Associated with a mounting share of the fossil fuel in the electricity mix, all the ingredients are there for power prices to embrace the natural gas sensitivity. A pattern noticed during the last supply shock in gas markets in 2022, when Georgia power prices sharply reacted.
Analyzing the Henry Hub prices versus Industrial prices in the U.S. and Georgia offer a lens into the common behavior patterns seen in areas relying heavily on natural gas.
Before the last spike in the Henry Hub occurred during the winter storm in February 2021, natural gas prices were consistently below $5. At this time, despite the very short-term nature of the shock, both U.S. and Georgia industrial down-trending power prices rebounded, respectively by 22.62% and 19.14% from January to February 2021.
The second episode in 2022 was much more different. The unprecedented pressure on supply accelerated the rally in prices which gained momentum between the second and third quarter of the year, with the Henry Hub reaching $8.81 in August at the peak of the upsurge.
In Georgia, electricity rates remained elevated above $75MWh from April to December 2022, climbing up to $129.10MWh an ATH in the century. To put the electricity market disruption into perspective, in the past decade industrial electricity rates ranged from $52MWh to $73MWh averaging $63.50MWh. After a rapid decline, electricity prices returned to past levels as the Henry Hub dropped.
By contrast, U.S. industrial prices exhibited greater stability and remained below the $100MWh level, with a maximum rate hike to $95.10 in August. In 2022, from January to July, the whole country’s industrial prices grew by 28.90%, against 92.15% in Georgia.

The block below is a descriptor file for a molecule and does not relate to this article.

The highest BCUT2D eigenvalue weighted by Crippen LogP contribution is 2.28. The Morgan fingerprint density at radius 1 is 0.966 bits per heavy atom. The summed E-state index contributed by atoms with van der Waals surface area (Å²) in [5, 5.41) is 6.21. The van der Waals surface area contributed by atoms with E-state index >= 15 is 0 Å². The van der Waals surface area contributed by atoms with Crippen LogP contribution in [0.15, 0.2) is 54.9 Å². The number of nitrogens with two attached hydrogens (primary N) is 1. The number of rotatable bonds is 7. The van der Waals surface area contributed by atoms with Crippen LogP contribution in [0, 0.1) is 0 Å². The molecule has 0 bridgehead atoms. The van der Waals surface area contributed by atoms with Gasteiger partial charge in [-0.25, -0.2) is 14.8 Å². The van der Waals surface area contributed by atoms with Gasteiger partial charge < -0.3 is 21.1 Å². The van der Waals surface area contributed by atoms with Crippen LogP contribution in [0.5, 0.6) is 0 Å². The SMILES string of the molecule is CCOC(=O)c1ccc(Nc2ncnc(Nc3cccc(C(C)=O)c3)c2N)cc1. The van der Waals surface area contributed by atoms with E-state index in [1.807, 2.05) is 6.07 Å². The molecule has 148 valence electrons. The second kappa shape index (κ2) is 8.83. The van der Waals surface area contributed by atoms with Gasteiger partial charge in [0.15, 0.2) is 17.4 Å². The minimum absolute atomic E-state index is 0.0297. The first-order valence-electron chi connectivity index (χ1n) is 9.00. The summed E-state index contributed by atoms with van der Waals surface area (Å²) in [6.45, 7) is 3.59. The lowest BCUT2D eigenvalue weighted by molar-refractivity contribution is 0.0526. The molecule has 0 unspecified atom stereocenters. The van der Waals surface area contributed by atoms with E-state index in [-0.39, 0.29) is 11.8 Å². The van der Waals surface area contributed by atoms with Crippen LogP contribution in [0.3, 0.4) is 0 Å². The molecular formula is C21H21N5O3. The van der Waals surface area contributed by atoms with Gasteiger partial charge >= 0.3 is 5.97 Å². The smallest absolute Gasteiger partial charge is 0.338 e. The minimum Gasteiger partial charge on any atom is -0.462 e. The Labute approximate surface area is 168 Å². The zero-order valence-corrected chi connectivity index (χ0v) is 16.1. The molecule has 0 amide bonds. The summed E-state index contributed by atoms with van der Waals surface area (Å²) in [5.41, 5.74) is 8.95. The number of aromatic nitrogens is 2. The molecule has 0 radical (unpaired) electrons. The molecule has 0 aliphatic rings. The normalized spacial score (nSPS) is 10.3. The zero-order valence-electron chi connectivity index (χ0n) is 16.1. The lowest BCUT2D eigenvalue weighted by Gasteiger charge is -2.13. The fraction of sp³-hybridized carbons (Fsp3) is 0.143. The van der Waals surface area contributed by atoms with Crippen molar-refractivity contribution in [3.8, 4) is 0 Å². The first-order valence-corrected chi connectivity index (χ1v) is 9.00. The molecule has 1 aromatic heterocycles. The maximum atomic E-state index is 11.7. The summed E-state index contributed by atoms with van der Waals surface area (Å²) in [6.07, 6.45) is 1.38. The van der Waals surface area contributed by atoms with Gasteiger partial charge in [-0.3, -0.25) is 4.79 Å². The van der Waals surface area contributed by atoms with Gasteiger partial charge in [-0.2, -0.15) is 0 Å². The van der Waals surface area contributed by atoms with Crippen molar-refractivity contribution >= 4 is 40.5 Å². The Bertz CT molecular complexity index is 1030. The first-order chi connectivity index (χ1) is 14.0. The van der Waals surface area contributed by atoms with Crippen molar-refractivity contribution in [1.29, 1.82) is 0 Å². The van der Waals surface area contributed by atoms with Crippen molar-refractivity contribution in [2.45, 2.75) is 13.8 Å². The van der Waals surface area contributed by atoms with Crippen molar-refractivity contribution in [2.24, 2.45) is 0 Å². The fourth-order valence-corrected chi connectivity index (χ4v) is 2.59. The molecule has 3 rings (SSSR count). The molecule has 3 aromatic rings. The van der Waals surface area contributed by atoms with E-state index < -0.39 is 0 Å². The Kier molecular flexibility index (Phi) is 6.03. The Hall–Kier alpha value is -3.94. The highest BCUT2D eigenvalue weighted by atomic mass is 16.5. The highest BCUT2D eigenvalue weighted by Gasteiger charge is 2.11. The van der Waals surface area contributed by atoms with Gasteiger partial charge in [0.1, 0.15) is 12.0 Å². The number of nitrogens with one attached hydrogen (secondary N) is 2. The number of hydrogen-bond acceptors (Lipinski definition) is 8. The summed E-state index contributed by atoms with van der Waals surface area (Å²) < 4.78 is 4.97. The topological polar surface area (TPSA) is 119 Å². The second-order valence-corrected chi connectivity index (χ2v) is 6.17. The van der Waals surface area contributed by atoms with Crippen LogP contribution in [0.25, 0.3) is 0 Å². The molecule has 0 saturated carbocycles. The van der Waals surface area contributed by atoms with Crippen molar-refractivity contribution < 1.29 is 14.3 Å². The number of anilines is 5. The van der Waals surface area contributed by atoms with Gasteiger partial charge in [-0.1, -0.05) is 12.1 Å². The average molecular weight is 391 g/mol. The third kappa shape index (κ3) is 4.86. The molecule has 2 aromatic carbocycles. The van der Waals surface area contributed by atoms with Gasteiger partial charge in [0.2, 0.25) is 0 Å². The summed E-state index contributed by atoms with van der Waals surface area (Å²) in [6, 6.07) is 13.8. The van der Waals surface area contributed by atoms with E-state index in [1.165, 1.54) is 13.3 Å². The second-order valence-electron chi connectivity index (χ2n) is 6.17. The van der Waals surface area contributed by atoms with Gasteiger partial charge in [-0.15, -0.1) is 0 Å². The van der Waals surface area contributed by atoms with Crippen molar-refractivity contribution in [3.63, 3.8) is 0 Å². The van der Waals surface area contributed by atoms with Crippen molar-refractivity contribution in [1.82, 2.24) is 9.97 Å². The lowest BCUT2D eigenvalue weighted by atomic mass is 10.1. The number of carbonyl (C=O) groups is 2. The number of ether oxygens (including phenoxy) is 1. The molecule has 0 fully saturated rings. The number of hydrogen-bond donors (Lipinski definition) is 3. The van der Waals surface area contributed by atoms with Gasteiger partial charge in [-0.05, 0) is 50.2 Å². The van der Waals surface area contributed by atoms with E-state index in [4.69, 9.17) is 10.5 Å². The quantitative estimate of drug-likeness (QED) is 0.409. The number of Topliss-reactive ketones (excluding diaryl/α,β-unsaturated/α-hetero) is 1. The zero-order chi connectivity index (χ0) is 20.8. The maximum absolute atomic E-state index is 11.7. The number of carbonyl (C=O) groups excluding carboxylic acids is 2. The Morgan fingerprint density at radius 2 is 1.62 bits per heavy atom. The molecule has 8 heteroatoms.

Unavoidably, Georgia mining outlook will be highly dependent on the power price stability and levels. In spite of energy headwinds, new nuclear reactors are expected to strengthen the state’s baseload. Combined with the growing push of solar projects, it could foster the development of new mining data centers. In particular, miners could serve as a central economic incentive for massive solar projects.
On the contrary, Georgia’s Share of natural gas in its mix exposed the benefits but also the risks of such a strategy. The reliance could continue to rise, as regulators announced the retirement of coal replaced by 2,300MW of new solar resources but also 2,000MW of natural gas capacity.
In the meantime, some electricity bills could soon be impacted by the request from Georgia Power, a major electric utility in the state, to raise prices due to recent sky-high global fuel prices.
Additionally, singular mechanisms of regulated markets prevent the ability to engage in a power purchase agreement (PPA). A highly coveted solution for locking low fixed rates. The environmental protection agency detailed that “Market structure also significantly impacts an electricity consumer’s ability to engage in a power purchase agreement (PPA). To engage in a physical (direct) PPA, an electricity consumer must be in a competitive retail market, and the project must be in a competitive wholesale market that is interconnected with the consumer’s ISO”.
* Henry Hub NG Spot uses monthly data